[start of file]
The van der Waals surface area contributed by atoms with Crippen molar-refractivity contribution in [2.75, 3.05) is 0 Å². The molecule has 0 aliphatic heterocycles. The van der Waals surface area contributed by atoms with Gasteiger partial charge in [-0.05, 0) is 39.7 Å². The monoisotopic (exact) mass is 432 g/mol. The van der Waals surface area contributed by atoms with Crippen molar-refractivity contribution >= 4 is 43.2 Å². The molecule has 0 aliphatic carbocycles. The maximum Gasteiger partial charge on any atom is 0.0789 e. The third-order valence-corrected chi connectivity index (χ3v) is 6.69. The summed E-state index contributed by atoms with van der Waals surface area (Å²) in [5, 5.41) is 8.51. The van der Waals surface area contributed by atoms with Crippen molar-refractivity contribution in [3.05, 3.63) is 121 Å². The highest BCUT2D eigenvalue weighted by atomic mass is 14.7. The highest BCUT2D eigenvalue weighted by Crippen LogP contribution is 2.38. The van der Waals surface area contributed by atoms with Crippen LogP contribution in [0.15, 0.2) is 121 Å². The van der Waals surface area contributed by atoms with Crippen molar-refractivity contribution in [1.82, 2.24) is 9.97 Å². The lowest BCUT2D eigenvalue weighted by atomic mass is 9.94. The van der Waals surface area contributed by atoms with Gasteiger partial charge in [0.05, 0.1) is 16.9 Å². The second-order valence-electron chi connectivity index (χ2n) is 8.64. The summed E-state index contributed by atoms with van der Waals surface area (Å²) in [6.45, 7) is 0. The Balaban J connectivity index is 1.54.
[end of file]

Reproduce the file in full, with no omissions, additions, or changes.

The van der Waals surface area contributed by atoms with Crippen molar-refractivity contribution in [2.75, 3.05) is 0 Å². The molecule has 0 aliphatic heterocycles. The van der Waals surface area contributed by atoms with Gasteiger partial charge in [-0.05, 0) is 39.7 Å². The monoisotopic (exact) mass is 432 g/mol. The van der Waals surface area contributed by atoms with Crippen molar-refractivity contribution >= 4 is 43.2 Å². The molecule has 0 aliphatic carbocycles. The maximum Gasteiger partial charge on any atom is 0.0789 e. The third-order valence-corrected chi connectivity index (χ3v) is 6.69. The summed E-state index contributed by atoms with van der Waals surface area (Å²) in [5, 5.41) is 8.51. The van der Waals surface area contributed by atoms with Crippen molar-refractivity contribution in [3.05, 3.63) is 121 Å². The highest BCUT2D eigenvalue weighted by atomic mass is 14.7. The highest BCUT2D eigenvalue weighted by Crippen LogP contribution is 2.38. The van der Waals surface area contributed by atoms with Crippen LogP contribution in [0.15, 0.2) is 121 Å². The van der Waals surface area contributed by atoms with Crippen molar-refractivity contribution in [1.82, 2.24) is 9.97 Å². The lowest BCUT2D eigenvalue weighted by atomic mass is 9.94. The van der Waals surface area contributed by atoms with Gasteiger partial charge in [0.05, 0.1) is 16.9 Å². The second-order valence-electron chi connectivity index (χ2n) is 8.64. The summed E-state index contributed by atoms with van der Waals surface area (Å²) in [6.45, 7) is 0. The Balaban J connectivity index is 1.54.